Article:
- Fourpence, sir." (U5.509)
- I'll take this one, he said. That makes three and a penny.
- Yes, sir, the chemist said. You can pay all together, sir, when you come back.
- Good, Mr Bloom said.
He strolled out of the shop, the newspaper baton under his armpit, the coolwrappered soap in his left hand." (U5.512)
- Hello, Bloom. What's the best news? Is that today's? Show us a minute.
Shaved off his moustache again, by Jove! Long cold upper lip. To look younger. He does look balmy. Younger than I am.
Bantam Lyons' yellow blacknailed fingers unrolled the baton. Wants a wash too. Take off the rough dirt." (U5.519)
He rustled the pleated pages, jerking his chin on his high collar. Barber's itch." (U5.526)
- You can keep it, Mr Bloom said." (U5.529)
A tight collar impedes blood circulation. This ad in Pearson's Magazine (1905) makes it clear: 'Baldness and falling hair are caused by the lack of proper nourishment of the hair roots. This lack of nourishment is due to the absence of blood in the scalp - an abnormal condition. It is the blood which conveys nourishment to the hair roots as well as to every other part of the body. If you want the hair to grow on the scalp the blood must be made to circulate there.'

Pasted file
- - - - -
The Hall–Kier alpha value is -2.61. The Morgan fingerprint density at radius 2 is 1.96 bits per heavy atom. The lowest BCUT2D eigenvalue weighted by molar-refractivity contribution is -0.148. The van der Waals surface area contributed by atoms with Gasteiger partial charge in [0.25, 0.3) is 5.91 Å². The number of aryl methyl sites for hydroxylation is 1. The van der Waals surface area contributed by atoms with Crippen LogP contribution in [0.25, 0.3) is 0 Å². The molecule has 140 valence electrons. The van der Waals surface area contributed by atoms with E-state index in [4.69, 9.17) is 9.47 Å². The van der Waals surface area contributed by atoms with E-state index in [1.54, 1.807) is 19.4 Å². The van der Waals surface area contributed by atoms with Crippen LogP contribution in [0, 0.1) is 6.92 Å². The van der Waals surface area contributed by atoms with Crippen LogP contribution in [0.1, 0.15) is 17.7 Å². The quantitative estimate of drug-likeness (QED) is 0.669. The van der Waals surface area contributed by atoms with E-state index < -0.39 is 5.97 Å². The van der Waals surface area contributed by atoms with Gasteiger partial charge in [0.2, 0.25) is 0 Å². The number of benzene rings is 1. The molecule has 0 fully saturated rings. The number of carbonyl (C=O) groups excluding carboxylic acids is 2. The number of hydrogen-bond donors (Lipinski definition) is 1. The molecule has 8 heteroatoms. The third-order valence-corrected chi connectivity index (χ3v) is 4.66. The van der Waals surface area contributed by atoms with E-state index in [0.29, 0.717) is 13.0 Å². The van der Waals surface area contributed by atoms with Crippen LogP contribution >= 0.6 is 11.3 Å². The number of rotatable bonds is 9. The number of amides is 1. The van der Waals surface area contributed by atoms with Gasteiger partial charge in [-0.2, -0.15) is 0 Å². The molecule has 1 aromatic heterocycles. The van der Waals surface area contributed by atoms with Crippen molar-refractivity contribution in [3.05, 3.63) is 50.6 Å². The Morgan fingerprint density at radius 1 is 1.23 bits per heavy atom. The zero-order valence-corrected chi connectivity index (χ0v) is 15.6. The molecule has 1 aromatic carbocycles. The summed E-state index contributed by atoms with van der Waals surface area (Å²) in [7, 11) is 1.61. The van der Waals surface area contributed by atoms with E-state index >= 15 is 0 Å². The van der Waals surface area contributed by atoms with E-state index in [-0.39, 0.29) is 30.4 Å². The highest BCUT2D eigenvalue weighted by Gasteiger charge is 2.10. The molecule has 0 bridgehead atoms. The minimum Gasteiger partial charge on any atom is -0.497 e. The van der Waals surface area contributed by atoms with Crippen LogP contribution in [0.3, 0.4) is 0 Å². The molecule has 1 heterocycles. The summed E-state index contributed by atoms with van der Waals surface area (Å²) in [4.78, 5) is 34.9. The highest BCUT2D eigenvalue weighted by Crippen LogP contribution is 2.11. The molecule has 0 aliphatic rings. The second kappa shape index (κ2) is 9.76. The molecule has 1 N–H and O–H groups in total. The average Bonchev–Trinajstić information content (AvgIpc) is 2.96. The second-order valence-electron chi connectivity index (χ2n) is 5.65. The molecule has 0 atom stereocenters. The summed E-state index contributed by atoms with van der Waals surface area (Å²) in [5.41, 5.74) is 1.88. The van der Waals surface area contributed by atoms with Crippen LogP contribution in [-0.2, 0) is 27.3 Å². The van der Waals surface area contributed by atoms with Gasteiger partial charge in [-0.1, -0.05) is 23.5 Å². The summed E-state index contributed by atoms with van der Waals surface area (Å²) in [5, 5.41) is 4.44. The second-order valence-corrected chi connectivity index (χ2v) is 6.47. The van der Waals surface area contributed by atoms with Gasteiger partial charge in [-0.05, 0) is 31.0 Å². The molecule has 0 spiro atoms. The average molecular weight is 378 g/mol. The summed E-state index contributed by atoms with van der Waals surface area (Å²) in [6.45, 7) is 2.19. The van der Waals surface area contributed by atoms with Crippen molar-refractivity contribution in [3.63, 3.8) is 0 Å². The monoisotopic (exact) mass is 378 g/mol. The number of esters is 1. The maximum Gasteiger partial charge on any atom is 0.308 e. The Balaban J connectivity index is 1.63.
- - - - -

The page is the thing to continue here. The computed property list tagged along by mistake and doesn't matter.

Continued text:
- I was just going to throw it away, Mr Bloom said.
Bantam Lyons raised his eyes suddenly and leered weakly.
- What's that? his sharp voice said.
- I say you can keep it, Mr Bloom answered. I was going to throw it away that moment.
Bantam Lyons doubted an instant, leering: then thrust the outspread sheets back on Mr Bloom's arms.
- I'll risk it, he said. Here, thanks.
He sped off towards Conway's corner. God speed scut." (U5.531)
He walked cheerfully towards the mosque of the baths. Remind you of a mosque, redbaked bricks, the minarets." (U5.547)
There's Hornblower standing at the porter's lodge. Keep him on hands: might take a turn in there on the nod. How do you do, Mr Hornblower? How do you do, sir?" (U5.550)
From the song 'In happy moments day by day'
in the opera Maritana Act II scene 1
Composed by William Vincent Wallace (1812 - 1865) & Edward Fitzball (1792 - 1873).
'In happy moments, day by day, the sands of life may pass
In swift but tranquil tide away, for time's unerring glass.
Yet hopes we used as bright to deem remembrance will recall.
Whose pure and whose unfading beam is dearer than them all...'